AN ECONOMIC MODEL OF CABLE TELEVISION: FRANCHISE BIDDING IN PHILADELPHIA
A proliferation of telecommunications services and a relaxation of federal regulations have encouraged the construction of cable television systems in urban markets. The current practice of allowing competitive bidding for the exclusive franchise to build a cable system is intended to provide monopoly services at competitive prices without the need of extensive public regulation. In this dissertation an economic model is developed to address the question of efficient (Ramsey) prices and optimal system configuration for a multi-product cable system. Econometric and market research techniques are combined to produce equations describing the demand for cable television. An engineering analysis and econometric equations describe costs. The fair rate of return on equity invested in the system is estimated using the Capital Asset Pricing Model. All equations are combined in an interactive, computer model formatted as a pro-forma return-on-investment analysis. Significant economies of scale are measured for the number of subscribers served by a system and for the size of the geographic area. Demand interdependencies among cable television services suggest that the monthly subscriber fee for basic-cable service should decline in real terms as the number of pay-television services increases. A microanalytic examination of the 1979 franchise bidding in Philadelphia reveals that one efficiently priced system resulted when the number of bidders was large. Most prices, however, were set at about industry averages. Competitive bidding did generally produced optimal system configurations, with the exception that government officials encouraged excessive investment in public facilities.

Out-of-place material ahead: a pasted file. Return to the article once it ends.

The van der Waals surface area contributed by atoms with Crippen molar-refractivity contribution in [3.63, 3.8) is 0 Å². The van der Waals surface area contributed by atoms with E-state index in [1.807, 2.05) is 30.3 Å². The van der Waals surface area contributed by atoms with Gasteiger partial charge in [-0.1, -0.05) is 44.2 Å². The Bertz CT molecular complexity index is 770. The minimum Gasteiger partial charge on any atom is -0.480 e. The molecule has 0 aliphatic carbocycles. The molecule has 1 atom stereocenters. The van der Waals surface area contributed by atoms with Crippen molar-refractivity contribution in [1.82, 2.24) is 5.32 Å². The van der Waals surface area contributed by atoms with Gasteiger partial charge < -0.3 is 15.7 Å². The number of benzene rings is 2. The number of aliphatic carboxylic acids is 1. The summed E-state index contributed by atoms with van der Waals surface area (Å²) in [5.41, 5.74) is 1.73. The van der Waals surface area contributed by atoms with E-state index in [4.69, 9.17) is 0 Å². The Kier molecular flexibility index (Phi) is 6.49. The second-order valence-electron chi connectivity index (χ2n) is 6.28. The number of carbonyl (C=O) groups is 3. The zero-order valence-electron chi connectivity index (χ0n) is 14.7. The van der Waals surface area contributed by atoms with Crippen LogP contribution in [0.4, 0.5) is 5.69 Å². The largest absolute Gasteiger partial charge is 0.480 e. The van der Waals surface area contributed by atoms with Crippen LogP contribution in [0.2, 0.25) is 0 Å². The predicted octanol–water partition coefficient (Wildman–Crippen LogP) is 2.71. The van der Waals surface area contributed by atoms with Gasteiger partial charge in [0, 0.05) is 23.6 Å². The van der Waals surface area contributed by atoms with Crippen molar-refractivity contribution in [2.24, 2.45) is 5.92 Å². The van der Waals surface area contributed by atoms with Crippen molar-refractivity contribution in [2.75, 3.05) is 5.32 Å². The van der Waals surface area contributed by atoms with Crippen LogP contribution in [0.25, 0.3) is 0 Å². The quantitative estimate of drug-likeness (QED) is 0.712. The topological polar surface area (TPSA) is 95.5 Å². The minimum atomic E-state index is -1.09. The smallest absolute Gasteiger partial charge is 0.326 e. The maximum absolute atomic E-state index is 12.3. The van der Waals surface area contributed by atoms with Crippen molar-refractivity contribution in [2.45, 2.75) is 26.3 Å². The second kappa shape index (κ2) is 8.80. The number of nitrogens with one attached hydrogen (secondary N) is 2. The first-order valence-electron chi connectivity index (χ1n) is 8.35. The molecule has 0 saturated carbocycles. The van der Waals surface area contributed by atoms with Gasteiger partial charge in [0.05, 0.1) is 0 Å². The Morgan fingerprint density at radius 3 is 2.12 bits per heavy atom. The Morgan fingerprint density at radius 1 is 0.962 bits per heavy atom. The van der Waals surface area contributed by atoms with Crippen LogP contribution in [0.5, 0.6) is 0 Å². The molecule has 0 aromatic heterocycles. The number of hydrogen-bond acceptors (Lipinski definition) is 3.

|Year of publication:||
|Authors:||WEBB, GORDON KENT|
|Type of publication:||Other|
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